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Odd Man Out [1946] [DVD]

James Mason , Dennis O'Dea , Carol Reed    Parental Guidance   DVD
4.9 out of 5 stars  See all reviews (32 customer reviews)
Price: £10.75 & FREE Delivery in the UK on orders over £20. Details
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Frequently Bought Together

Odd Man Out [1946] [DVD] + The Fallen Idol [DVD] [1948] + The Third Man: Special Edition [DVD] [1949]
Price For All Three: £25.55

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Product details

  • Actors: James Mason, Dennis O'Dea, Robert Newton, W.G. Fay, Kathleen Ryan
  • Directors: Carol Reed
  • Producers: Carol Reed
  • Format: PAL
  • Region: Region 2 (This DVD may not be viewable outside Europe. Read more about DVD formats.)
  • Aspect Ratio: 4:3 - 1.33:1
  • Number of discs: 1
  • Classification: PG
  • Studio: Network
  • DVD Release Date: 28 Aug. 2006
  • Run Time: 111 minutes
  • Average Customer Review: 4.9 out of 5 stars  See all reviews (32 customer reviews)
  • ASIN: B000FZDGYM
  • Amazon Bestsellers Rank: 19,819 in DVD & Blu-ray (See Top 100 in DVD & Blu-ray)

Reviews

Product Description

James Mason plays a hitman in this tense, atmospheric thriller from the director of 'The Third Man'. Johnny (James Mason) is the idealistic leader of an illegal organisation whi is on the run after escaping from prison. An attempt to hold up a linen mill goes wrong and Johnny is badly wounded. As the police hunt him down, Johnny searches for Kathleen, the woman who loves him.

From Amazon.co.uk

Odd Man Out is a British classic from 1947 that fits the film noir definition in almost every respect. It's one of the milestones of its era, highlighted by what is arguably the best performance in the illustrious career of James Mason, here playing the leader of an underground Irish rebel organisation, who is seriously wounded when a payroll heist goes sour. Left for dead by his accomplices on the streets of Belfast he's forced to hide wherever he can find shelter and as his gunshot wound gradually drains his life away, his lover (Kathleen Ryan) struggles to locate him before it's too late.

Although the IRA and Belfast are never mentioned by name, this film was a daring and morally complex examination of Northern Ireland's "troubles" and the compelling tragedy hasn't lost any of its impact. A study of conscience in crisis and the bitter aftermath of terrorism, this was one of the first films to address IRA activities on intimately human terms. Political potency is there for those who seek it, but the film is equally invigorating as a riveting story of a tragic figure on the run from the law, forced to confront the wrath of his own beliefs in the last hours of his life. It was this brilliant, unforgettable film that established the directorial prowess of Carol Reed, whose next two films (The Fallen Idol and The Third Man) were equally extraordinary. --Jeff Shannon --This text refers to an out of print or unavailable edition of this title.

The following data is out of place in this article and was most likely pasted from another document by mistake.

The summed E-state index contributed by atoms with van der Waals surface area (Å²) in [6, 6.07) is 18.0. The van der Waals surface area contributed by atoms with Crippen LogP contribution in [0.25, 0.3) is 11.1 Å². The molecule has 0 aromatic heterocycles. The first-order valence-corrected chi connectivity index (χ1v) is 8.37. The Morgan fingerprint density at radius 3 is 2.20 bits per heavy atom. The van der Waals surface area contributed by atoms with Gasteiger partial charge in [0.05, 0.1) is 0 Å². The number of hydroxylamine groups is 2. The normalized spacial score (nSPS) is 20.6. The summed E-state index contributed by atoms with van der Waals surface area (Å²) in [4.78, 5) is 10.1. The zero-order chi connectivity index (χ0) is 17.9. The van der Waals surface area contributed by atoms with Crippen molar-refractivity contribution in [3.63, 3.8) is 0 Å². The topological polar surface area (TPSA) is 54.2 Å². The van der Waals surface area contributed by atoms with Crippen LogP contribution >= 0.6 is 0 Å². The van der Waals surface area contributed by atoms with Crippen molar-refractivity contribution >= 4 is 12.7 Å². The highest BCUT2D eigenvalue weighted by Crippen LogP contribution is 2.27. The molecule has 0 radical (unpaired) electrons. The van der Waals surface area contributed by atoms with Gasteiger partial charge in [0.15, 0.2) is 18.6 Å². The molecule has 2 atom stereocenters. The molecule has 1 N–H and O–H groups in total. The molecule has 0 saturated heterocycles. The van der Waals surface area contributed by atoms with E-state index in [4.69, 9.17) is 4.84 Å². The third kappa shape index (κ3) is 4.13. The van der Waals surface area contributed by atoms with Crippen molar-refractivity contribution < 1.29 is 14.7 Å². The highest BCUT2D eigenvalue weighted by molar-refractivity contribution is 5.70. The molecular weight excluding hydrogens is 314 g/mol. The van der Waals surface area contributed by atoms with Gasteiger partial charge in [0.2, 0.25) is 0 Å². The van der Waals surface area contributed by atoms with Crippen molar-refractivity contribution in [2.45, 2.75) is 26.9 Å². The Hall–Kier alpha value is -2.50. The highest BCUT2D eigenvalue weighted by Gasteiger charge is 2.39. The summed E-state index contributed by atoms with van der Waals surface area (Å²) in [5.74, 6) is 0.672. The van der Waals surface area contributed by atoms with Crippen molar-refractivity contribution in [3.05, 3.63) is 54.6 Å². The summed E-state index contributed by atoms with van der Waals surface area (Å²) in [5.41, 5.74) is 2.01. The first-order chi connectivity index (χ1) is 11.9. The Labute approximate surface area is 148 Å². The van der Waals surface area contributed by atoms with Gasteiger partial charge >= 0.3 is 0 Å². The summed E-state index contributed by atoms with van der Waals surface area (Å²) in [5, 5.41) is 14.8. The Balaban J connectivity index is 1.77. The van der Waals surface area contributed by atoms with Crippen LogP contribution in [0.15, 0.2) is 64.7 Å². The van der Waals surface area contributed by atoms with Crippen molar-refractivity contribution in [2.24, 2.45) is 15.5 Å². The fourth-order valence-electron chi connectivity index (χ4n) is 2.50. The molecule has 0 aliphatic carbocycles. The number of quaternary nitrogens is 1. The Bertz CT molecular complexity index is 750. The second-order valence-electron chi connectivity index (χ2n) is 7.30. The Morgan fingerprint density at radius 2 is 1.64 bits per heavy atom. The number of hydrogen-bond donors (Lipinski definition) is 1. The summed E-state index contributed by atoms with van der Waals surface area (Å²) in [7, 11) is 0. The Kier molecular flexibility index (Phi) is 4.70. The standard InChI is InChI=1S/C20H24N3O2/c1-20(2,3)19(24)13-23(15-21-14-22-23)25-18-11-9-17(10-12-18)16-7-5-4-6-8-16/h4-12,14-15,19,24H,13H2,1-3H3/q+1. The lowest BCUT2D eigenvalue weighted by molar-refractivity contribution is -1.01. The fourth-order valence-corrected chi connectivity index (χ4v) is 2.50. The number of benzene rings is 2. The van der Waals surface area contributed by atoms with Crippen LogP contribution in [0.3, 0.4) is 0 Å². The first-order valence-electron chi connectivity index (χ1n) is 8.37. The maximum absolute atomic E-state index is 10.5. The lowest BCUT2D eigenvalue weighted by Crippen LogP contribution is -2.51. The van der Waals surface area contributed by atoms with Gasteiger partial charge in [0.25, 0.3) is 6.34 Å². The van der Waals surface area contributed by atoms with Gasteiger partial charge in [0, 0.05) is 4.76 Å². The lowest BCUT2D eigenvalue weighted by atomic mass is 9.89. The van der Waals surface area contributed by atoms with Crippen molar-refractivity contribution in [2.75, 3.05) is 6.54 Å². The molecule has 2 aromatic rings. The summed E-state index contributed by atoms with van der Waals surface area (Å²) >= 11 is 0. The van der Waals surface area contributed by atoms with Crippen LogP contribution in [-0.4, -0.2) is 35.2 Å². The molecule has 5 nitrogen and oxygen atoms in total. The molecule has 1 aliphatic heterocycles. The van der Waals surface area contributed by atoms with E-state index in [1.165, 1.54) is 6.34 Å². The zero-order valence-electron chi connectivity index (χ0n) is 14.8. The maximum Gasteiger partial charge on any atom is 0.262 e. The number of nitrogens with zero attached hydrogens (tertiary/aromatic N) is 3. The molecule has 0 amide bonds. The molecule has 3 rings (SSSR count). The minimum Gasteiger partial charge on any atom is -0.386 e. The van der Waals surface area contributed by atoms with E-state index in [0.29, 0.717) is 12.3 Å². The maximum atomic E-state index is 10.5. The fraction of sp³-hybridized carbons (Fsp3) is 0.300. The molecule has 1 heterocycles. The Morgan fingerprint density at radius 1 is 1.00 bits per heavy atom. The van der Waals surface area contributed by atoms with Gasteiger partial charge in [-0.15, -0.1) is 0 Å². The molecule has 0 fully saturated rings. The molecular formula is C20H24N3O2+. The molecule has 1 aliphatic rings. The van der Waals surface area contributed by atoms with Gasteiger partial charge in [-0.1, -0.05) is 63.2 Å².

Customer Reviews

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Most Helpful Customer Reviews
27 of 28 people found the following review helpful
5.0 out of 5 stars Odd Man Out - 2012 Network Blu-ray 19 Jun. 2012
Format:Blu-ray
The story goes that by 1947 James Mason, then the biggest actor in Britain, was frustrated at what he perceived as the mediocre quality of British films, and that it was due to this that he was unable to break out of Britain and gain exposure in Hollywood. Then he saw the screenplay for Carol Reed's 'Odd Man Out', took the lead part of Johnny McQueen, played it to perfection (now widely considered his best-ever performance), and duly ensured Hollywood came calling.

The films quickly starts off with a simple story of an Northern Irish gang who carry out an armed robbery. The leader of the gang, McQueen is rusty after spending some months in prison, and when he falls from the escape car he finds himself lost in the streets of Belfast. It would be wrong to go into anymore detail of the story, but watching this film today, some 65 years after it was made, it really does seem that everything fell together just right here. Mason is flawless, but the supporting actors are perfectly cast, from his lover (Kathleen Ryan), to the eccentric painter Lukey (Robert Newton). Even William Hartnell, the original Doctor Who, has a solid role. If you look closely in the tram scene, you'll even see Steptoe himself, Wilfrid Brambell, in his first (non-speaking) appearance. The thing that really makes 'Odd Man Out' stand out as one of the best British films is the virtuoso direction by Carol Reed. Though he would become more known for The Third Man, released two years later, some of the imagery here is supreme. We get McQueen, late in the film, suffering and hallucinating as the paintings come off the wall and begin to circle the room, coming to rest in front of him.
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35 of 38 people found the following review helpful
5.0 out of 5 stars Withstands the Test of Time! 10 Jan. 2007
By F. S. L'hoir TOP 1000 REVIEWER VINE VOICE
Format:DVD
Recalling my fondness for James Mason as an actor, I recently bought a DVD of "The Desert Fox." Although Mason is as usual excellent in the title role, the film itself seems so dreadfully dated! I then realized that my continued regard for Mason as an actor actually stems from his performance as Johnny McQueen, in Carol Reed's "Odd Man Out," which I first saw as a child (Mason's luminous interpretation of the dying McQueen has cast a glow on my memory of all his performances, including a hypothetical reading of the telephone book!). I can never forget the scene in the artist's garret when, in a moment of recognition, McQueen speaks "with the tongues of men and of angels."